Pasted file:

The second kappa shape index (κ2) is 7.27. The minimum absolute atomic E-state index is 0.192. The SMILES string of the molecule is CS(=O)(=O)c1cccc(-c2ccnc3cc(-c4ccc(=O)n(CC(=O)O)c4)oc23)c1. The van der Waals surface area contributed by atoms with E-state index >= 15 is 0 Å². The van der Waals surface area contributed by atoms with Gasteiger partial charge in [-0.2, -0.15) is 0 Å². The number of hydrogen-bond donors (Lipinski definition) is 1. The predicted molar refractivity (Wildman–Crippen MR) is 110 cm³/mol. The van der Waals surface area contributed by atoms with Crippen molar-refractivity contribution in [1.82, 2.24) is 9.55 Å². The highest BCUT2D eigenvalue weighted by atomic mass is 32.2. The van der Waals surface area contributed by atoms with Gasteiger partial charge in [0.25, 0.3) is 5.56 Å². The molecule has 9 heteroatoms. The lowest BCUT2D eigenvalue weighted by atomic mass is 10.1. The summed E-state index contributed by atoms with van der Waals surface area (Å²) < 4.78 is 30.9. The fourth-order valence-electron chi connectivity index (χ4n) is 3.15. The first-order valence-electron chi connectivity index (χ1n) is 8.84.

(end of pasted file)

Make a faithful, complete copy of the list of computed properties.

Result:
The second kappa shape index (κ2) is 7.27. The minimum absolute atomic E-state index is 0.192. The SMILES string of the molecule is CS(=O)(=O)c1cccc(-c2ccnc3cc(-c4ccc(=O)n(CC(=O)O)c4)oc23)c1. The van der Waals surface area contributed by atoms with E-state index >= 15 is 0 Å². The van der Waals surface area contributed by atoms with Gasteiger partial charge in [-0.2, -0.15) is 0 Å². The number of hydrogen-bond donors (Lipinski definition) is 1. The predicted molar refractivity (Wildman–Crippen MR) is 110 cm³/mol. The van der Waals surface area contributed by atoms with Crippen molar-refractivity contribution in [1.82, 2.24) is 9.55 Å². The highest BCUT2D eigenvalue weighted by atomic mass is 32.2. The van der Waals surface area contributed by atoms with Gasteiger partial charge in [0.25, 0.3) is 5.56 Å². The molecule has 9 heteroatoms. The lowest BCUT2D eigenvalue weighted by atomic mass is 10.1. The summed E-state index contributed by atoms with van der Waals surface area (Å²) < 4.78 is 30.9. The fourth-order valence-electron chi connectivity index (χ4n) is 3.15. The first-order valence-electron chi connectivity index (χ1n) is 8.84.